Contrary to this, the MoSPI report entitled Status of Education and Vocational Training in India considers non-formal vocational training as well. It says that among persons aged 15-59 years, about 2.2 percent received formal vocational training while 8.6 percent received non-formal vocational training during 2011-12.
According to this report, non-formal vocational training includes skill acquired by heredity, self-learning, learning on the job etc. Formal vocational training on the other hand is that which takes place in educational and training institutions, follows a structured training programme and leads to certificates, diplomas or degrees, recognised by the state/central governments, the public sector and other reputed concerns.
Within the non-formal vocationally trained persons in the age group of 15-59 years, MoSPI estimates that 3.0 percent received non-formal vocational training by 'heredity', 1.7 percent received the same by 'self-learning' and 3.5 percent got that by 'learning on the job'.
Even in the case of non-formal vocational training, the gender gap persists. In rural areas, nearly 11.1 percent of males as compared to 5.5 percent of females and in urban areas, almost 13.7 percent of males as compared to 4.3 percent of females received non-formal vocational training.
The importance of informal training cannot be neglected. While comparing the formally and informally trained groups, it has been found by the 4th Annual Employment-Unemployment Survey report (2013-14) that the unemployment rate is actually less in the informally trained labour force.
In case of the informally trained, the percentage of unemployed persons is 2.8, whereas in the case of formally trained persons, the percentage of unemployed persons is estimated at 14.5.
However, among the formally trained employed persons, more than 50 percent were reported to fall in the wage/salaried category followed by self-employed category. Among the informally trained employed persons, more than half were reported to be in the self-employed category, followed by casual workers.
Lack of basic education
Speaking to Sonali Campion and Taryana Odayar at London School of Economics on 6 November, 2015, Prof. Amartya Sen criticized the development model of the NDA government as well as previous governments. He said, "India is the only country in the world which is trying to become a global economic power with an uneducated and unhealthy labour force."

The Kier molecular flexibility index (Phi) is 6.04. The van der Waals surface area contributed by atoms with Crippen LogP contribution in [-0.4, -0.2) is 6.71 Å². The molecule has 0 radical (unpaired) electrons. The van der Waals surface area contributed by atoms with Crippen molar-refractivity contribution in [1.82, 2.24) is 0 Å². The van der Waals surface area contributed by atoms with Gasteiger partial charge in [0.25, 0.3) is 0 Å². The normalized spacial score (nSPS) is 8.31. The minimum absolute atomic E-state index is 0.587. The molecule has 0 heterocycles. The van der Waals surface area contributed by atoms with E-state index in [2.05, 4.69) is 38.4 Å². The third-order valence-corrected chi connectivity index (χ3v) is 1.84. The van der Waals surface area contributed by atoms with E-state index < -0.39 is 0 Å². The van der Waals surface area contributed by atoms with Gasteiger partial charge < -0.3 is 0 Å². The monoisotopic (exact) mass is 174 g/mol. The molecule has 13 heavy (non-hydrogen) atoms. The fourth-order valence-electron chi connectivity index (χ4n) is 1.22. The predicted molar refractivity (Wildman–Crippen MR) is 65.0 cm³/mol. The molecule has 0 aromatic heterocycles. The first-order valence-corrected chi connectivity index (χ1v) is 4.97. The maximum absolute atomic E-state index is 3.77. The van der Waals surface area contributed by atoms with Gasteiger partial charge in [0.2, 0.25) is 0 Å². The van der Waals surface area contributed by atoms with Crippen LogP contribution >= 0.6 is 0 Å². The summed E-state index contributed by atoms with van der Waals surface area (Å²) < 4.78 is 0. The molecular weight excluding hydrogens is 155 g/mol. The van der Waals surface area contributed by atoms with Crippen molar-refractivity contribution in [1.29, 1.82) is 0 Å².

Sen also pointed out that like the British government during the time of Adam Smith, the present Indian Government is not paying sufficient attention to basic education.
Completion of basic education affects the skills acquired by an individual to a large extent. At the national level, among population aged 15 years and above, 20 percent had secondary education and only 12.7 percent had higher secondary education during 2011-12, informs the MoSPI report.
The same report also draws attention to the Net Attendance Ratio or NAR (per 100 persons), which has been defined for a particular level of education as the ratio of number of persons belonging to a particular age-group currently attending that level to the estimated persons in that specified age-group.
In India, NAR per 100 persons is shown to be 82 percent at the primary level in educational institutions, 61 percent at the middle school level, 52 percent at the secondary level and 39 percent at the higher secondary level.
Among the specified reasons, the predominant reason for not attending any educational institution (among persons aged 5-29 years) was ‘to supplement household income’ for males and ‘to attend to household chores’ for females in both the rural and urban areas.
Critics of NDA’s Skill India Mission have argued that that unless the quality of education imparted by the schools improves, vocational training is going to have little impact on the creation of a well-skilled workforce. The need of the hour is to provide impetus to the Sarva Shiksha Abhiyan (SSA) with more budgetary support and adequate monitoring.
The SSA is a major flagship programme of the Government of India to universalize elementary education in the country, and it is the main vehicle for implementation of the Right of Children to Free and Compulsory Education (RTE) Act (2009). Unfortunately, the Centre has recently decided to reduce its share of funds in SSA from the previous 65:35 ratio to 50:50 ratio, which many states including Tamil Nadu have opposed.
In view of this move as well as in the light of the statistics available, how the government proposes to achieve its skill development targets will be interesting to follow.
It is also important to note the temporal dimensions of the issue – how India has approached the skill development challenge over the years and under different governments. This would be critical to understanding the gaps and what needs to be done to create the labour force that the country needs at this juncture. This shall be taken up in the concluding part of this article.